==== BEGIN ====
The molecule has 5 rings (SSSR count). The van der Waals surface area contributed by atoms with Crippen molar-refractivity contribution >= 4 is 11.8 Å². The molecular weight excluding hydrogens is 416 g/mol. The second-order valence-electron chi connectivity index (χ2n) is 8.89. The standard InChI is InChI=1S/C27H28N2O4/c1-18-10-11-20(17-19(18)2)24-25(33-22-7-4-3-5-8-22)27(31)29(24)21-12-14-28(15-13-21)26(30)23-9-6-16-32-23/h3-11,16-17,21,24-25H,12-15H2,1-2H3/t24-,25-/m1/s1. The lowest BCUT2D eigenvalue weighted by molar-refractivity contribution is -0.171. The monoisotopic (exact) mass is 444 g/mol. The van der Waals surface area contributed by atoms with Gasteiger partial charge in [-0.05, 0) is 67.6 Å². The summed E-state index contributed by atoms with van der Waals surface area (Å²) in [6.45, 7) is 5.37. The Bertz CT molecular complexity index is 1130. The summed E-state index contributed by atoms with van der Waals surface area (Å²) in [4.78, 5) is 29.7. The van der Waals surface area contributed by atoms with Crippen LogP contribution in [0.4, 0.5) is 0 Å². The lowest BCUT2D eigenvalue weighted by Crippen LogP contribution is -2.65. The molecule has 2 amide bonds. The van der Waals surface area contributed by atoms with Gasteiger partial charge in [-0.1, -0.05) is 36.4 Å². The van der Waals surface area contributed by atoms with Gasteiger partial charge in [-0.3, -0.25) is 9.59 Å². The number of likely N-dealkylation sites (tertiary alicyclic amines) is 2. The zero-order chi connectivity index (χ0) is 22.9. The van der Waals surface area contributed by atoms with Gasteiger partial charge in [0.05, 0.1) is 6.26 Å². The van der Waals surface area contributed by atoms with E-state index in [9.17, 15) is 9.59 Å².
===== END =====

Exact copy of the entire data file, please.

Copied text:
The molecule has 5 rings (SSSR count). The van der Waals surface area contributed by atoms with Crippen molar-refractivity contribution >= 4 is 11.8 Å². The molecular weight excluding hydrogens is 416 g/mol. The second-order valence-electron chi connectivity index (χ2n) is 8.89. The standard InChI is InChI=1S/C27H28N2O4/c1-18-10-11-20(17-19(18)2)24-25(33-22-7-4-3-5-8-22)27(31)29(24)21-12-14-28(15-13-21)26(30)23-9-6-16-32-23/h3-11,16-17,21,24-25H,12-15H2,1-2H3/t24-,25-/m1/s1. The lowest BCUT2D eigenvalue weighted by molar-refractivity contribution is -0.171. The monoisotopic (exact) mass is 444 g/mol. The van der Waals surface area contributed by atoms with Gasteiger partial charge in [-0.05, 0) is 67.6 Å². The summed E-state index contributed by atoms with van der Waals surface area (Å²) in [6.45, 7) is 5.37. The Bertz CT molecular complexity index is 1130. The summed E-state index contributed by atoms with van der Waals surface area (Å²) in [4.78, 5) is 29.7. The van der Waals surface area contributed by atoms with Crippen LogP contribution in [0.4, 0.5) is 0 Å². The lowest BCUT2D eigenvalue weighted by Crippen LogP contribution is -2.65. The molecule has 2 amide bonds. The van der Waals surface area contributed by atoms with Gasteiger partial charge in [-0.1, -0.05) is 36.4 Å². The van der Waals surface area contributed by atoms with Gasteiger partial charge in [-0.3, -0.25) is 9.59 Å². The number of likely N-dealkylation sites (tertiary alicyclic amines) is 2. The zero-order chi connectivity index (χ0) is 22.9. The van der Waals surface area contributed by atoms with Gasteiger partial charge in [0.05, 0.1) is 6.26 Å². The van der Waals surface area contributed by atoms with E-state index in [9.17, 15) is 9.59 Å².